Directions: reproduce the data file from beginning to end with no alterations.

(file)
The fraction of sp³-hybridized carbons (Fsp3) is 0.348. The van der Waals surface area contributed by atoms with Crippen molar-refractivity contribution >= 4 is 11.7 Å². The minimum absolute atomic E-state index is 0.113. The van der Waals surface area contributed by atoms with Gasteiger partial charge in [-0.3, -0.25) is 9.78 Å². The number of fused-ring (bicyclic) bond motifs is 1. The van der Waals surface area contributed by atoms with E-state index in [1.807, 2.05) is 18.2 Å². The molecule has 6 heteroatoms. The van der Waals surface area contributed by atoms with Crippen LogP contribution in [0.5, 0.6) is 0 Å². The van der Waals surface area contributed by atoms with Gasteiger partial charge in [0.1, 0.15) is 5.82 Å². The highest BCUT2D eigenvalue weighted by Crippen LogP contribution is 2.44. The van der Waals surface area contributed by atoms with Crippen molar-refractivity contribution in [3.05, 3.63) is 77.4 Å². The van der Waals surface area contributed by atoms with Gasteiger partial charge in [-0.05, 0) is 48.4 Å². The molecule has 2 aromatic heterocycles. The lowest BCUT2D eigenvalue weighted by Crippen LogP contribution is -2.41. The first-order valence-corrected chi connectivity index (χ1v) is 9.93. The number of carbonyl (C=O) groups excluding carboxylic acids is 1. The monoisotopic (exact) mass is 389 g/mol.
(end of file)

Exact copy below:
The fraction of sp³-hybridized carbons (Fsp3) is 0.348. The van der Waals surface area contributed by atoms with Crippen molar-refractivity contribution >= 4 is 11.7 Å². The minimum absolute atomic E-state index is 0.113. The van der Waals surface area contributed by atoms with Gasteiger partial charge in [-0.3, -0.25) is 9.78 Å². The number of fused-ring (bicyclic) bond motifs is 1. The van der Waals surface area contributed by atoms with E-state index in [1.807, 2.05) is 18.2 Å². The molecule has 6 heteroatoms. The van der Waals surface area contributed by atoms with Crippen LogP contribution in [0.5, 0.6) is 0 Å². The van der Waals surface area contributed by atoms with Gasteiger partial charge in [0.1, 0.15) is 5.82 Å². The highest BCUT2D eigenvalue weighted by Crippen LogP contribution is 2.44. The van der Waals surface area contributed by atoms with Crippen molar-refractivity contribution in [3.05, 3.63) is 77.4 Å². The van der Waals surface area contributed by atoms with Gasteiger partial charge in [-0.05, 0) is 48.4 Å². The molecule has 2 aromatic heterocycles. The lowest BCUT2D eigenvalue weighted by Crippen LogP contribution is -2.41. The first-order valence-corrected chi connectivity index (χ1v) is 9.93. The number of carbonyl (C=O) groups excluding carboxylic acids is 1. The monoisotopic (exact) mass is 389 g/mol.